Thank you so much for doing this with us! Our readers would love to “get to know you” a bit better. Can you share with us the backstory about what brought you to your specific career path?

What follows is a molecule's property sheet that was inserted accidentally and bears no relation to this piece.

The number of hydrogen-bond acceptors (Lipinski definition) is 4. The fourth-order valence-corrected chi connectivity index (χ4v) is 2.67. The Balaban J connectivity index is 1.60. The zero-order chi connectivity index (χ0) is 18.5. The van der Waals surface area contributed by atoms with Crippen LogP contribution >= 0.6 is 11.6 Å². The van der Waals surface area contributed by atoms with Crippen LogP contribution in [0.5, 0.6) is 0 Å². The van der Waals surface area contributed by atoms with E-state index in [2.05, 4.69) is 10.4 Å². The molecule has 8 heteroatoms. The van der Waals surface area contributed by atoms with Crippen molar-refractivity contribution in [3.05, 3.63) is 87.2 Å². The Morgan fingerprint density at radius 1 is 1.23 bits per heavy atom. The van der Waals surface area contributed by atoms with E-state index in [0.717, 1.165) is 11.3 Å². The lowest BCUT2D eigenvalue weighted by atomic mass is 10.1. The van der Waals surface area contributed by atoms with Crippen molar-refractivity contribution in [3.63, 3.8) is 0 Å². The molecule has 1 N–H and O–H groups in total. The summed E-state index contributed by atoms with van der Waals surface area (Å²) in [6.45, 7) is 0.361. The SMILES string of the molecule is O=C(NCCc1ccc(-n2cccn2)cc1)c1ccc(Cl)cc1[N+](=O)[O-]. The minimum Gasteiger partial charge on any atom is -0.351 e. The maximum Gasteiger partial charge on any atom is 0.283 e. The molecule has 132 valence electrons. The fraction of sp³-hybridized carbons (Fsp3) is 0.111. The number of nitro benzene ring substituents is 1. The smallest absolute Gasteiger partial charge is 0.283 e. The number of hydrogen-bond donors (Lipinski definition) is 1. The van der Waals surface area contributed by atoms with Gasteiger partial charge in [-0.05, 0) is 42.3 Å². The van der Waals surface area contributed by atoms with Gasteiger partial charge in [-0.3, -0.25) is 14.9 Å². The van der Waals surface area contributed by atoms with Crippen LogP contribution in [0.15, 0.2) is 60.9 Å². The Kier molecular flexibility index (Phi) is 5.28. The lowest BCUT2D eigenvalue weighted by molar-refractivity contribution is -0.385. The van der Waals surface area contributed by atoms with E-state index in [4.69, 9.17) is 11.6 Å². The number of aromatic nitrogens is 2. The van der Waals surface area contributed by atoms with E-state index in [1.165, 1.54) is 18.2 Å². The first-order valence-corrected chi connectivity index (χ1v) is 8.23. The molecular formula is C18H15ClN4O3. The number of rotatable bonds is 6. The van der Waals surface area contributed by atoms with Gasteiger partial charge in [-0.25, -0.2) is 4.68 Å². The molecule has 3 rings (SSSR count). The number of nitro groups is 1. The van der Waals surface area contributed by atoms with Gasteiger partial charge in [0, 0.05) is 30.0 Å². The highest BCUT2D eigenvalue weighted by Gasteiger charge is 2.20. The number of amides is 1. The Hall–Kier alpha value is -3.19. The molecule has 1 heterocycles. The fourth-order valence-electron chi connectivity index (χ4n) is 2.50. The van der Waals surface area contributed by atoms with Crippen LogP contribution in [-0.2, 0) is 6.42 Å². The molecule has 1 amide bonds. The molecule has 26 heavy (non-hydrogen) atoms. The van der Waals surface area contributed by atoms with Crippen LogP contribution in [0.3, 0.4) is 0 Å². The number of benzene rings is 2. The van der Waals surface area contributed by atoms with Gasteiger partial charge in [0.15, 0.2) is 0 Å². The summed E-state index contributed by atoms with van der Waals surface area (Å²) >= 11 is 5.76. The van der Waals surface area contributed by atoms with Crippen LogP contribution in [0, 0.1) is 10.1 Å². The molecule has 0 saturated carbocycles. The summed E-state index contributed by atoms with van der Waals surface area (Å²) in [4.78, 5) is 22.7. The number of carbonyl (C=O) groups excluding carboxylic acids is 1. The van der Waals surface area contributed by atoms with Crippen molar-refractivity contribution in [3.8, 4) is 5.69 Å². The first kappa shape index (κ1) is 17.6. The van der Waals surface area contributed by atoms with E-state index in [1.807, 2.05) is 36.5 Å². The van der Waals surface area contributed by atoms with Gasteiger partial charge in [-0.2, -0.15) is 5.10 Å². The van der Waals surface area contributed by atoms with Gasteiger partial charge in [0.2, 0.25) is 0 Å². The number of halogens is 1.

My initial career path was not treatment. I had decided to study the arts and perhaps move on to be a scholar in history and literature. That would have allowed me to branch off and do a law degree. I had received a scholarship to study law and at the young age of 15 years, I was already doing languages at the Catholic University in Paris. My father however insisted I become a doctor. So, I was sent to rapidly study sciences to become a doctor. As I had no strong formal science background, I taught myself and my grades were good enough to have me start medical school at the age of 17 years. I graduated 5 years later and began a path in intensive care treatment. In my last year in University I lived under the bell tower (no joke — this was like something out of the hunchback of Notre Dame) for free so long as I looked after psychiatric patients before going to my classes. I had to do this because both my parents had died suddenly and I was left with no money having previously had a privileged life. The time working with psychiatric patients in the morning, before they saw the doctor, gave me insights into the secret life of people living in an asylum. I think that was my draw to Psychiatry. Along the way, I could not resist getting a Master of Philosophy degree from the University of London in neurological sciences and computational mathematics (I later got inducted into the Texas Hall of fame for Science and Mathematics). My foray into addiction was during my time at Oxford University doing research on brain science. My supervisor gave me the task of “curing” alcoholism for my doctoral degree. I have not succeeded in doing that to this day, but that work has formed the basis of over 80 global patents. Nevertheless, I did get my doctorate, and that was followed some years later by another doctoral degree in general neuroscience. My approach to understanding brain wellness has, therefore, been based on a rigorous scientific understanding of how the brain works in both health and disease. During the course of my career, I have been board certified in addiction treatment, psychiatry, and forensic treatment, the latter having given me the mind of a medical detective to reconstruct how and why some unfortunate act happened. In my new book, “Six Rings,” through the allegorical character, Bastian, I relay some of my interesting life experiences and lessons to inform the reader. The book, although written in a fictional style, is heavily researched for scientific accuracy. In “Six Rings,” Bastian displays his love of music and art (from his original inspiration and training) and brings them to bear to understand the core and individualism of his patients, and how best to assist them with what they might be afflicted with. Bastian believes that the brain needs to be trained to be kept in optimum shape through the right mindset, foods, and interventions.